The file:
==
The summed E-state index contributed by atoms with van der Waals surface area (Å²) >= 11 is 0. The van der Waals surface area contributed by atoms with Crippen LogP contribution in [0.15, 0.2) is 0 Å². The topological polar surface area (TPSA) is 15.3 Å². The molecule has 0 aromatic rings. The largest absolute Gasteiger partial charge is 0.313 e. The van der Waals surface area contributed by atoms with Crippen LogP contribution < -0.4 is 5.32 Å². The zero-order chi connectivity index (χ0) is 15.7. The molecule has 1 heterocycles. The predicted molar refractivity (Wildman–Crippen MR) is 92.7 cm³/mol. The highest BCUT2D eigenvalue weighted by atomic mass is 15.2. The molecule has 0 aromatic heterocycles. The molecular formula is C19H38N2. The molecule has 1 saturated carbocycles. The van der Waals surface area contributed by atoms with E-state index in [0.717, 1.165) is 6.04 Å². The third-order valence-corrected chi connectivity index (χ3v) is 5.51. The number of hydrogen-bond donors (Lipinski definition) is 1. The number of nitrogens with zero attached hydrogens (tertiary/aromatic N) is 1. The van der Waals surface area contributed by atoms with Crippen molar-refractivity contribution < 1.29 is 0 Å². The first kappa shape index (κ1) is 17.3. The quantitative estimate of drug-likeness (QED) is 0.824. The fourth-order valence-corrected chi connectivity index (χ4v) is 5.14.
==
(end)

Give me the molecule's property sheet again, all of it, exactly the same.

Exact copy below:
The summed E-state index contributed by atoms with van der Waals surface area (Å²) >= 11 is 0. The van der Waals surface area contributed by atoms with Crippen LogP contribution in [0.15, 0.2) is 0 Å². The topological polar surface area (TPSA) is 15.3 Å². The molecule has 0 aromatic rings. The largest absolute Gasteiger partial charge is 0.313 e. The van der Waals surface area contributed by atoms with Crippen LogP contribution < -0.4 is 5.32 Å². The zero-order chi connectivity index (χ0) is 15.7. The molecule has 1 heterocycles. The predicted molar refractivity (Wildman–Crippen MR) is 92.7 cm³/mol. The highest BCUT2D eigenvalue weighted by atomic mass is 15.2. The molecule has 0 aromatic heterocycles. The molecular formula is C19H38N2. The molecule has 1 saturated carbocycles. The van der Waals surface area contributed by atoms with E-state index in [0.717, 1.165) is 6.04 Å². The third-order valence-corrected chi connectivity index (χ3v) is 5.51. The number of hydrogen-bond donors (Lipinski definition) is 1. The number of nitrogens with zero attached hydrogens (tertiary/aromatic N) is 1. The van der Waals surface area contributed by atoms with Crippen molar-refractivity contribution < 1.29 is 0 Å². The first kappa shape index (κ1) is 17.3. The quantitative estimate of drug-likeness (QED) is 0.824. The fourth-order valence-corrected chi connectivity index (χ4v) is 5.14.